Feeds:
Posts
Comments

Archive for the ‘pandemic’ Category

Two stories today. Both revolve around operating strategies that complicate adapting to the pandemic. One’s about IKEA, the other is about sex toys. Yes, sex toys. We have almost 900 posts on this blog and I think we have never discussed the supply chain for vibrators. But I also never expected The Old Gray Lady to run a story titled “Sellers of Sex Toys Capitalized on All That Alone Time” (Jun 7).

The article starts with the not too surprising revelation that sales of sex toys have spiked during the pandemic but the benefits have been uneven across retailers.

But while big, corporate sex toy retailers seem to have thrived, the same can’t necessarily be said for brick-and-mortar sex shops. As consumers rush to buy sex toys from websites, businesses that usually rely on foot traffic and interpersonal connections with customers are suffering.

Sid Azmi, 37, the owner of Please, a store in Brooklyn that’s been open for roughly six years, explained that despite having an accompanying online shop, she can’t compete with bigger online retailers.

Ms. Azmi said that small businesses often charge more for sex toys: They don’t get bulk-buying discounts from distributors, and they can’t afford to have huge sales on their products. Customers are usually willing to pay more, she said, because of the friendly service and education stores like Please can offer.

(more…)

Read Full Post »

As the country re-opens, there is the question of how workers can return to offices. How can firms be sure that employees follow appropriate social distancing?

Office furniture maker Allsteel has some thoughts on this. And they start with the Toyota Production System concept of poka-yoke. That is, they suggest designing the layout of the office so that the obvious way to use the space conforms to distancing requirements.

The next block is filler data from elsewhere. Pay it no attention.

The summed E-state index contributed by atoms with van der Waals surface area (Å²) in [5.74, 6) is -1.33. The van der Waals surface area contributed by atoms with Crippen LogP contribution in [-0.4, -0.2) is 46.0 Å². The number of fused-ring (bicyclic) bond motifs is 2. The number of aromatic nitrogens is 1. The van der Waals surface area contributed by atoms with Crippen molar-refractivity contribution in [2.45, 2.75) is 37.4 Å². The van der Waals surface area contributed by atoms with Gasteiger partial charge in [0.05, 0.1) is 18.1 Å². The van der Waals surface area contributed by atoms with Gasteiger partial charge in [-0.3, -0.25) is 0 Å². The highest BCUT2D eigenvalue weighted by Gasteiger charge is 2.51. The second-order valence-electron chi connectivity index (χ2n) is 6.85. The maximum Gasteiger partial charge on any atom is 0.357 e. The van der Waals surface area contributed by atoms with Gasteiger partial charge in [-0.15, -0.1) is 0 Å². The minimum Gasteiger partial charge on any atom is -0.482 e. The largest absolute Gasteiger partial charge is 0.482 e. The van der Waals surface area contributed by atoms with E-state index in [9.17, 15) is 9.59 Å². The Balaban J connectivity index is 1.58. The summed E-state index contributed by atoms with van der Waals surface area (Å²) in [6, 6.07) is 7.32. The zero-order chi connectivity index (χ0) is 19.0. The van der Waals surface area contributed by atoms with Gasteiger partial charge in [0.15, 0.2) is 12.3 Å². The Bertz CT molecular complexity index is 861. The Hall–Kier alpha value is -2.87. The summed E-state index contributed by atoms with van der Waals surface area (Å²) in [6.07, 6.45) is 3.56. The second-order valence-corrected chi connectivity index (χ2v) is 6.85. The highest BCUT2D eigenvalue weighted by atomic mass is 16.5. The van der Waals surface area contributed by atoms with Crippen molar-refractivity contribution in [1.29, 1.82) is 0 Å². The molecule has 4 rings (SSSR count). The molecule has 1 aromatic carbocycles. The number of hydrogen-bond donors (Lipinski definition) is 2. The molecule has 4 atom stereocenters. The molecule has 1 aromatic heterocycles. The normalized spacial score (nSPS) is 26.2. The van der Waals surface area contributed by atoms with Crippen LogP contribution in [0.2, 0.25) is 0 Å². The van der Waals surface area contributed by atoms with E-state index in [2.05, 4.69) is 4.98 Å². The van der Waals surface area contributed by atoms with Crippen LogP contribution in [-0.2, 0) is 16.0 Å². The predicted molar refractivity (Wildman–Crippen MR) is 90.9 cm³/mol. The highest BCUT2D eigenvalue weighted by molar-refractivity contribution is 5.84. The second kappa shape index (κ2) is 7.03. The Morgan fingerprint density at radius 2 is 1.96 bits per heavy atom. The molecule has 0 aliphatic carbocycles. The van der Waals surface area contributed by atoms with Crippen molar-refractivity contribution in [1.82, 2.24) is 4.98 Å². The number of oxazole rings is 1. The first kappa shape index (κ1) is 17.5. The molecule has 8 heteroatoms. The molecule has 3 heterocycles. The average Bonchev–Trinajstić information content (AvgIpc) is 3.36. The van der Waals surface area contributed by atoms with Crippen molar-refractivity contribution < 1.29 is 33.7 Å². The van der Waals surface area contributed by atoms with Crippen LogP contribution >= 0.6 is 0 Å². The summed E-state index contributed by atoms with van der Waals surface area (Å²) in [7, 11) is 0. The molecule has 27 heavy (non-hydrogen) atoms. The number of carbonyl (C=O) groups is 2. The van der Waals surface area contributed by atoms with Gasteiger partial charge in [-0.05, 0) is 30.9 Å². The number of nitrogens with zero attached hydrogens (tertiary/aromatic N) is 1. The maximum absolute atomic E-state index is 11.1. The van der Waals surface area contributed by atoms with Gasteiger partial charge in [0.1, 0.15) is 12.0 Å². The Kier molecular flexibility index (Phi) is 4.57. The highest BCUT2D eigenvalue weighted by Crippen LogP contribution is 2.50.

Check out their recommendations here: Poka-Yoke: Mistake-Proof Your Space

Read Full Post »

The British are famous for queuing. The stereotype has them as embracing orderly waiting their turn. But what if it’s waiting to vote in Parliament?

The powers that be in London have decided that online voting won’t do and that MPs should vote in person. There was consequently an in-person vote on a measure mandating this but the actual vote was executed with the appropriate social distancing guidelines. Here is how Politico described what went down (House of Commons bans virtual voting, opts for a queue, Jun 2):

Standing in a long line stretching from the chamber through to Westminster Hall and out of the building, roughly two-thirds of MPs slowly edged their way into the chamber to cast their votes in a process that took just over 45 minutes.

The system replaces the usual “divisions,” which see MPs walk through either the Aye or No lobby and usually take around 15 minutes, even if all 639 voting members are present.

What might that look like? Check out the video from the Guardian:

(more…)

Read Full Post »

The Financial Times has an interesting set of articles on how the ongoing pandemic impacts supply chains (Trade Secrets: Supply Chain Disruption). These hit on things like toilet paper, firms pivoting to new markets or switching from a business-to-business focus to serving retail customers. The one I want to highlight deals with how any fragility exposed by the pandemic will impact supply chain strategy going forward (Be wary of scapegoating ‘just-in-time’ supply chains, May 27) that links to a post that Gady wrote a few weeks ago.

Here is the gist of the article:

A lot of intellectual momentum is building behind the idea that the Covid-19 pandemic has revealed the foolishness of corporate executives in extending their supply chains without properly assessing the risks. Companies have been thinking of “just-in-time” when they need to be thinking about “just-in-case”. …